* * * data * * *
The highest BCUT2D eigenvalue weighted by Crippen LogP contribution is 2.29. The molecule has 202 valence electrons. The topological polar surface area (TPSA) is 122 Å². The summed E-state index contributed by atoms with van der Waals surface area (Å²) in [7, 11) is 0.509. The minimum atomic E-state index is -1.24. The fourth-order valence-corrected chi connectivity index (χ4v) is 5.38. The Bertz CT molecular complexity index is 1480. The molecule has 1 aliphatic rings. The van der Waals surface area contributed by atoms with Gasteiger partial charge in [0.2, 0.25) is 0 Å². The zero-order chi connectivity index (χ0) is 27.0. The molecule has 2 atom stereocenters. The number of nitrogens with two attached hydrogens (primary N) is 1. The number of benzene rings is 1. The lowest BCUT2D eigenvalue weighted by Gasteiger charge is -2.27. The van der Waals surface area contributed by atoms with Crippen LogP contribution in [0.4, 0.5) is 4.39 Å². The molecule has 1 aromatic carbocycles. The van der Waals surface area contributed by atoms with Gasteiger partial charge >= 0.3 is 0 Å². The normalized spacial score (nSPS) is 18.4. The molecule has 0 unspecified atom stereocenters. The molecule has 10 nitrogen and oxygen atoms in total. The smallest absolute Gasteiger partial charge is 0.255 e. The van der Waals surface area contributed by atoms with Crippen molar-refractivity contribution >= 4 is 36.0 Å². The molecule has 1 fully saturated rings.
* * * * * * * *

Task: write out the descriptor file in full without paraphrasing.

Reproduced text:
The highest BCUT2D eigenvalue weighted by Crippen LogP contribution is 2.29. The molecule has 202 valence electrons. The topological polar surface area (TPSA) is 122 Å². The summed E-state index contributed by atoms with van der Waals surface area (Å²) in [7, 11) is 0.509. The minimum atomic E-state index is -1.24. The fourth-order valence-corrected chi connectivity index (χ4v) is 5.38. The Bertz CT molecular complexity index is 1480. The molecule has 1 aliphatic rings. The van der Waals surface area contributed by atoms with Gasteiger partial charge in [0.2, 0.25) is 0 Å². The zero-order chi connectivity index (χ0) is 27.0. The molecule has 2 atom stereocenters. The number of nitrogens with two attached hydrogens (primary N) is 1. The number of benzene rings is 1. The lowest BCUT2D eigenvalue weighted by Gasteiger charge is -2.27. The van der Waals surface area contributed by atoms with Crippen LogP contribution in [0.4, 0.5) is 4.39 Å². The molecule has 1 aromatic carbocycles. The van der Waals surface area contributed by atoms with Gasteiger partial charge >= 0.3 is 0 Å². The normalized spacial score (nSPS) is 18.4. The molecule has 0 unspecified atom stereocenters. The molecule has 10 nitrogen and oxygen atoms in total. The smallest absolute Gasteiger partial charge is 0.255 e. The van der Waals surface area contributed by atoms with Crippen molar-refractivity contribution >= 4 is 36.0 Å². The molecule has 1 fully saturated rings.